Serious deliciousness is bursting out at Lan, a Japanese restaurant that’s gotten little hound attention. This East Village spot recently introduced eight-course tasting menus, a chef’s version and a sushi version. E Eto says both are inventive, well conceived, and a relative bargain at $58 and $68, respectively.
A rich, complex dish that comes midway through one of the set dinners is a good illustration of Chef Takanori Akiyama’s take on modern Japanese food. A wedge of foie gras, infused with miso then grilled, is poised atop a layer of ground, miso-seasoned duck. Both are served over a round of daikon, simmered in the traditional way with dashi, soy, and mirin. “It worked well,” E Eto reckons, though he allows that some will find it too busy. “The miso marinade gave the foie gras a pleasantly sour finish, and the duck paste provided a sweet element to go with the sweet daikon.”
Another highlight of the chef’s menu is Kobe beef, gently simmered shabu-shabu style, then arrayed in a salad of baby arugula and other greens with sesame dressing. Duck pâté, flavored with miso, gets a lift from sansho pepper, whose citrus note plays nicely off the earthiness of the liver. A comforting chawan mushi (steamed egg custard) is put over the top by foie gras and duck scallion sauce. At times, the chef seems to be trying too hard: Miso-marinated broiled black cod, a Japanese standard, sits in white miso foam that really isn’t needed, though it does add sweetness and miso intensity.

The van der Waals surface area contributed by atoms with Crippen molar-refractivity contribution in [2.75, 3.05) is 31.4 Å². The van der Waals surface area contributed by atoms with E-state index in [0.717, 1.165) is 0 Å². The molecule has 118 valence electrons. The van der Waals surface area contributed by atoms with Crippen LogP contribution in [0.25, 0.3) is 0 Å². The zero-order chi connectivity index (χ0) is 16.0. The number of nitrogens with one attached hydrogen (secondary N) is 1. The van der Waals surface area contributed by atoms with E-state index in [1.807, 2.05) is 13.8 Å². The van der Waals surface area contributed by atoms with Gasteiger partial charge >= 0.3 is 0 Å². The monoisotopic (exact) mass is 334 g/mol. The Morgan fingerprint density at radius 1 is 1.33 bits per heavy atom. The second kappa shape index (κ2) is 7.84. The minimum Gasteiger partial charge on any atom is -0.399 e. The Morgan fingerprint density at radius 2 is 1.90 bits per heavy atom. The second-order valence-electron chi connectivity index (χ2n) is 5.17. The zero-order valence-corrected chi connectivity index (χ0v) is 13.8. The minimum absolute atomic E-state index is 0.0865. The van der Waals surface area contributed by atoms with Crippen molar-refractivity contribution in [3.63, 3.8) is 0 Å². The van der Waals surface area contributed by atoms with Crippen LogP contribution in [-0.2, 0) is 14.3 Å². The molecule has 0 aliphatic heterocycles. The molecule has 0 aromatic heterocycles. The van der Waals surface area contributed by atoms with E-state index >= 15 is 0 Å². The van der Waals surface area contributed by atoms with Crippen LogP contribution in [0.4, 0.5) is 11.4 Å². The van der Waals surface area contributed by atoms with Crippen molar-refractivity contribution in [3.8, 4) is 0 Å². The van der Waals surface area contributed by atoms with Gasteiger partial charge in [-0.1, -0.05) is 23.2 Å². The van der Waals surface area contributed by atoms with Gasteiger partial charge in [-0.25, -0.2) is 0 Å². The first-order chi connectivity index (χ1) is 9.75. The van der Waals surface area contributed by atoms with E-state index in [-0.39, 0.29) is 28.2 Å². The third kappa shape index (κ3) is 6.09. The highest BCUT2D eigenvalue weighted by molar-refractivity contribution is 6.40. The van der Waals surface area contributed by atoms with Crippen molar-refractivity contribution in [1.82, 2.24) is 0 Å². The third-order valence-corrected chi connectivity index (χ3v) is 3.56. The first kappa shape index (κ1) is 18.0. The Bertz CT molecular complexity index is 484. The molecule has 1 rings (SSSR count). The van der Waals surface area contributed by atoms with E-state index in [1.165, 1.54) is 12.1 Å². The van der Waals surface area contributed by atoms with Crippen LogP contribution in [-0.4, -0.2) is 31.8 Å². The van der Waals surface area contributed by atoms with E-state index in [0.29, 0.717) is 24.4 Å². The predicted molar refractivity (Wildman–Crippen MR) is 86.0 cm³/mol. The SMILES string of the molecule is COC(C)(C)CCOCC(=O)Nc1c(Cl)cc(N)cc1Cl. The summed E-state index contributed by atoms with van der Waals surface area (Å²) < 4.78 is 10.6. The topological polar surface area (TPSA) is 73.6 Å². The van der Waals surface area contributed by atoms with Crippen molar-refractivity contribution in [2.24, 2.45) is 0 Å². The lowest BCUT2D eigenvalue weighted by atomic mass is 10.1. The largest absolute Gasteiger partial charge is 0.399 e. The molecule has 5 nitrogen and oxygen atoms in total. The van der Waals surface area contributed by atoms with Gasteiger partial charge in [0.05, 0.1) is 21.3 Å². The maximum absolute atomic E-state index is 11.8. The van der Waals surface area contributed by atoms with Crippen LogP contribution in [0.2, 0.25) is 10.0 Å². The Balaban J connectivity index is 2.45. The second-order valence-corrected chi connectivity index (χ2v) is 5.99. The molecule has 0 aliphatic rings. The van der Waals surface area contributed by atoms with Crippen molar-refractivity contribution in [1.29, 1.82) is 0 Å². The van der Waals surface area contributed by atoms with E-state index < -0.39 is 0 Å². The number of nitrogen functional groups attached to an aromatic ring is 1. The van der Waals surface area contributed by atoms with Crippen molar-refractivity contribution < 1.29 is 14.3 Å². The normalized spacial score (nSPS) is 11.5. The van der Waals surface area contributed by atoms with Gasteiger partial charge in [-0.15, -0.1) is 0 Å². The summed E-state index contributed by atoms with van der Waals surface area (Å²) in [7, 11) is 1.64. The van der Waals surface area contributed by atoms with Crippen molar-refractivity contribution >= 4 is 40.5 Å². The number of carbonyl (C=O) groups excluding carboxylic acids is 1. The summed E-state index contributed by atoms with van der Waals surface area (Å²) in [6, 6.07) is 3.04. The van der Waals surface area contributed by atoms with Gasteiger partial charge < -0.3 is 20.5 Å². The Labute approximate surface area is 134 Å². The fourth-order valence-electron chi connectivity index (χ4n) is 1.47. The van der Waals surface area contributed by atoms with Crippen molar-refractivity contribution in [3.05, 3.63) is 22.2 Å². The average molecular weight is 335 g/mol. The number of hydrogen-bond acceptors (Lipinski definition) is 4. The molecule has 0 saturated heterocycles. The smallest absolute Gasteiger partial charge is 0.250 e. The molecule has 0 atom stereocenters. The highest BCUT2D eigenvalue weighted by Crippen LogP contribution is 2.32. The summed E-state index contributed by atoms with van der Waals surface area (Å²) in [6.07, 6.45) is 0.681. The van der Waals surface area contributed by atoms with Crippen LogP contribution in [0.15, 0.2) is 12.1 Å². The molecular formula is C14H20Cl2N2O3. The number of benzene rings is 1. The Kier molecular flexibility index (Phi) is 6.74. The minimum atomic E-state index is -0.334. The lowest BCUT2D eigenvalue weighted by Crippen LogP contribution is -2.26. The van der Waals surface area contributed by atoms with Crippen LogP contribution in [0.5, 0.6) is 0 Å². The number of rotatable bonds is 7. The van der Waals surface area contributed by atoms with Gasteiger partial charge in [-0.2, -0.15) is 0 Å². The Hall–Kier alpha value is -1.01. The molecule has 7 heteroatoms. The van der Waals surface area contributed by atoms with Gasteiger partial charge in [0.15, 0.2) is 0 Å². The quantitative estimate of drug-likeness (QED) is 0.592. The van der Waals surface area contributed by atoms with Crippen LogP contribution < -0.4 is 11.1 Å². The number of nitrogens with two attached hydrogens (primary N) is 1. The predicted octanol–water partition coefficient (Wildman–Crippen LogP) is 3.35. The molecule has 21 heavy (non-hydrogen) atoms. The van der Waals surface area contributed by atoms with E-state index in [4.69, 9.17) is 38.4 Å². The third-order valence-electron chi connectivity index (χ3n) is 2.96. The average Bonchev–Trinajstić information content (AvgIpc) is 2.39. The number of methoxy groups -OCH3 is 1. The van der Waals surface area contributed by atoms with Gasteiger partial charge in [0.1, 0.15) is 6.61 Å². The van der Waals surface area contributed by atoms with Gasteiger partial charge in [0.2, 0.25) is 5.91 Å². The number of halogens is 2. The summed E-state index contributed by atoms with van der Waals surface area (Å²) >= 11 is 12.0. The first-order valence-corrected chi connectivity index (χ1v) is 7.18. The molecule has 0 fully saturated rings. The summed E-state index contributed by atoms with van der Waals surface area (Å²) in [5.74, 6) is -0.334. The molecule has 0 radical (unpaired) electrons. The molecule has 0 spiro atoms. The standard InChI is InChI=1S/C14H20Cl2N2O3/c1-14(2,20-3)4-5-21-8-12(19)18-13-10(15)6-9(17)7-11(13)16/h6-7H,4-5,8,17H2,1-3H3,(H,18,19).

Japanese expats know Lan as a meat specialist—Akiyama put in a stint on the grill before being elevated to executive chef—but it also comes up with first-rate seafood. The sushi tasting menu includes a sashimi course, which on E Eto’s visit comprised excellent o-toro from Spain, botan-ebi (large sweet prawn), and snapperlike ma-dai. Later in this dinner comes assorted nigiri sushi, which might include relative rarities like ma-saba (Japanese mackerel) and Hokkaido bafun-uni (a variety of sea urchin). In between, there’s a sunomono course; E Eto enjoyed a refreshing rendition made with zuwaigani (snow crab) sashimi, with cucumber and jellied vinegar.
Both tasting menus wind down with tart, sweet yuzu sorbet, followed by a soufflélike molten chocolate cake with raspberry sauce and vanilla ice cream, decent but disappointingly pedestrian. Finally: matcha-flavored French-style macaroons, thick with green tea flavor yet without the bitterness, “a great finale to a very good meal.”
Board Link: New Tasting Menus at Lan